This is about some of the theories of truth, triggered by the previous post, "Concord without Confusion", during the writing of which this author discovered the consensus theory of truth, and marveled greatly.
The consensus theory of truth is defined on Wikipedia as, "the process of taking statements to be true simply because people generally agree upon them."
The author prefers the correspondence theory of truth in which, according to Wikipedia, the truth of a statement "is determined only by how it relates to the world and whether it accurately describes (i.e., corresponds with) that world."
A definition of truth can be found in the Doctrine and Covenants, in section 93 verse 24, which says that, "truth is knowledge of things as they are, and as they were, and as they are to come". Clearly this aligns with the correspondence theory of truth.
On the other hand when "people generally agree" on something, we are dealing with beliefs, and beliefs don't necessarily have anything to do with how things really are, were, or will be.
Even worse, there isn't just one consensus. There are many, depending on which people you are talking about. It seems obvious that any given consensus might not align at all with what is actually true.
Two timelines: an illustration
How did we (humanity) get to where we are now? There is no unanimity, and so no general agreement on this question. Let's look at a couple of different sequences that each have a large number of people who generally agree on them.
There is one consensus that our present time might have originated from a sequence of events like this:
- The big bang happened
- Stars, planets, and life happened
- Humans invented✨ a notion of god to explain the existence of humanity
- During the enlightenment, humans realized✨ that this sequence is a sufficient explanation
- Here we are
There is another consensus that our present time came through this sequence of events:
- God exists
- God created stars, planets, and life
- God revealed himself🔆 to some humans explaining the existence of humanity
- Around the time of the enlightenment, God revealed himself🔆 to Joseph Smith
- Here we are
Two world views that are mutually inconsistent, despite each having numerous adherents, and thus each a consensus.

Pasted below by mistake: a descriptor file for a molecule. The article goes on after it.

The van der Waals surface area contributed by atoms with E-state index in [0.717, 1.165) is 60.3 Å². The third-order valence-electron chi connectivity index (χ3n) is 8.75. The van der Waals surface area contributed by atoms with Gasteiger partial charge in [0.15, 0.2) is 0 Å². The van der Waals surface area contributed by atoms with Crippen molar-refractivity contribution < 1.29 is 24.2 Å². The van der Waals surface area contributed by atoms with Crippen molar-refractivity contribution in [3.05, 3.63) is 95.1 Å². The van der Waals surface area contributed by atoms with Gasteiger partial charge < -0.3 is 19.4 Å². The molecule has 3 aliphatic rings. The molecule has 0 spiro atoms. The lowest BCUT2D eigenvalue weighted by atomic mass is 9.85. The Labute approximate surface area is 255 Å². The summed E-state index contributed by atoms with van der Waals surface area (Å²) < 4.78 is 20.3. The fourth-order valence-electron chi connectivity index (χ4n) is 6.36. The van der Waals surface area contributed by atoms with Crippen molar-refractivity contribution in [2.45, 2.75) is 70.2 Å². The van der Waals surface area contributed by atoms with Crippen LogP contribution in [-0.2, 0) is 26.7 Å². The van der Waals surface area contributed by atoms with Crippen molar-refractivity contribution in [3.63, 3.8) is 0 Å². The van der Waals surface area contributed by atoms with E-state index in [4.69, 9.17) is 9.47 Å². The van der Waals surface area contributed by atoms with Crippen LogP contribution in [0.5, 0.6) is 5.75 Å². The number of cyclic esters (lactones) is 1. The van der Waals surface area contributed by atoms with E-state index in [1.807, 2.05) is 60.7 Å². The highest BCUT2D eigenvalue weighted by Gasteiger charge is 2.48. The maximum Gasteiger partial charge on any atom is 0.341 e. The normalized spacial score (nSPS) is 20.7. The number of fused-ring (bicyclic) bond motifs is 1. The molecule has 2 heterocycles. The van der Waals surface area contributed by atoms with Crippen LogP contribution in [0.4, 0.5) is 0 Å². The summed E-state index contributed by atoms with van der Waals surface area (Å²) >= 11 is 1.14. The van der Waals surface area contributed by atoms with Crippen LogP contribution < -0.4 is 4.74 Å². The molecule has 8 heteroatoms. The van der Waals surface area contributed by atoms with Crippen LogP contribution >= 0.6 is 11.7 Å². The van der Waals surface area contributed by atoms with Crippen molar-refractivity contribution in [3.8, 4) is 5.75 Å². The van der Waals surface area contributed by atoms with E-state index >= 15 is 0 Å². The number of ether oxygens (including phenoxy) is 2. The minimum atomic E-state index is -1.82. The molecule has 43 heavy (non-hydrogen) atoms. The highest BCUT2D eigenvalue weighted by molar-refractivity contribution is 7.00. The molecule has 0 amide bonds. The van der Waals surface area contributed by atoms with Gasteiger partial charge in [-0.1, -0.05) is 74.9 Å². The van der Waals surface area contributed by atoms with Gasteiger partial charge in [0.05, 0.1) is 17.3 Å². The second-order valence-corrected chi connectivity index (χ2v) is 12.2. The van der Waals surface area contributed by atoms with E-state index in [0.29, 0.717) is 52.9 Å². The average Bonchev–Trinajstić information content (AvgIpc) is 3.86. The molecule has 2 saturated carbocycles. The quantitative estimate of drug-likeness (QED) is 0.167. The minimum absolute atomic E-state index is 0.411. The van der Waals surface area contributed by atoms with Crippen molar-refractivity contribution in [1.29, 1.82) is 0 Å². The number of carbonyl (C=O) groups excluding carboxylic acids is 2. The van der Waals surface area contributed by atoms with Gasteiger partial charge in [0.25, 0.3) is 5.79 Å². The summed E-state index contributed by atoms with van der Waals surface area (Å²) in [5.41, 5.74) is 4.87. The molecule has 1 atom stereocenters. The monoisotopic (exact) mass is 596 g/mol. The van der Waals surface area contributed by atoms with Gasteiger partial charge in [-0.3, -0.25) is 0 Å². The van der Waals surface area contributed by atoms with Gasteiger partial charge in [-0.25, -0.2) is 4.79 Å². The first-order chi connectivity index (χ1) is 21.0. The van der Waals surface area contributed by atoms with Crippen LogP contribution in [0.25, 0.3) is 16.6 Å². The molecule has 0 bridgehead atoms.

There can be little disagreement about item 5. We are here for sure.
The fourth item is represented by, in the first sequence, humanism (see the original humanist manifesto of 1933 (signed by over 30 eminent individuals)).
The fourth item is represented by, in the second sequence, The Church of Jesus Christ of Latter-day Saints (see Joseph Smith -- History (dating to the early 1800's)).
In both sequences, the third item happened many times and in many places.
There is a timing difference for the second item, but those things obviously exist now.
The first item is an article of faith in both sequences.
Coherence theory of truth
This is a somewhat technical theory (at least as the author learned about it during his doctoral studies) from the work of Nicholas Rescher, as described in the 1982 edition of his book, The Coherence Theory of Truth.
It starts off with the premises that 1) people believe contradictory things, and 2) that pure logic would allow us to prove that anything is true (given that starting point), and 3) finally shows how to construct sets of coherent statements using pure logic. In other words, it is a way of getting at the truth implied by contradictory beliefs.
What about Science?
The consensus theory of truth seems to be related to the logical fallacy of "appeal to authority". If enough people with a good enough reputation believe something to be true, then the claim is made that that something is in fact true.
A strange thing then happens. When a consensus is broad enough, its adherents tend to assume that people who don't believe in it are uneducated or irresponsible. Contempt can then be had for whatever consensus those people espouse. The phrase "trust the science" is an example of this, as it is commonly used these days.
Science is one part careful observation and another part coming to consensus on what the observations mean. The first part can be done rigorously and is repeatable: different observers obtain the same results. The second part is a social activity, rife with factions, disagreements, and personalities. The first part assumes the correspondence theory of truth. The second part depends on the consensus theory of truth.
Obtaining coherence, or agreement, between one consensus and another can be very difficult if not impossible. We end up agreeing to disagree in the best outcome, or contending vigorously (and even contemptuously) in the worst outcome.
The author proposes no fix for this problem but is just pointing it out so that we can think about it clearly, and hopefully rationally and without animus.
Quotes from Wikipedia were obtained on the day of this writing.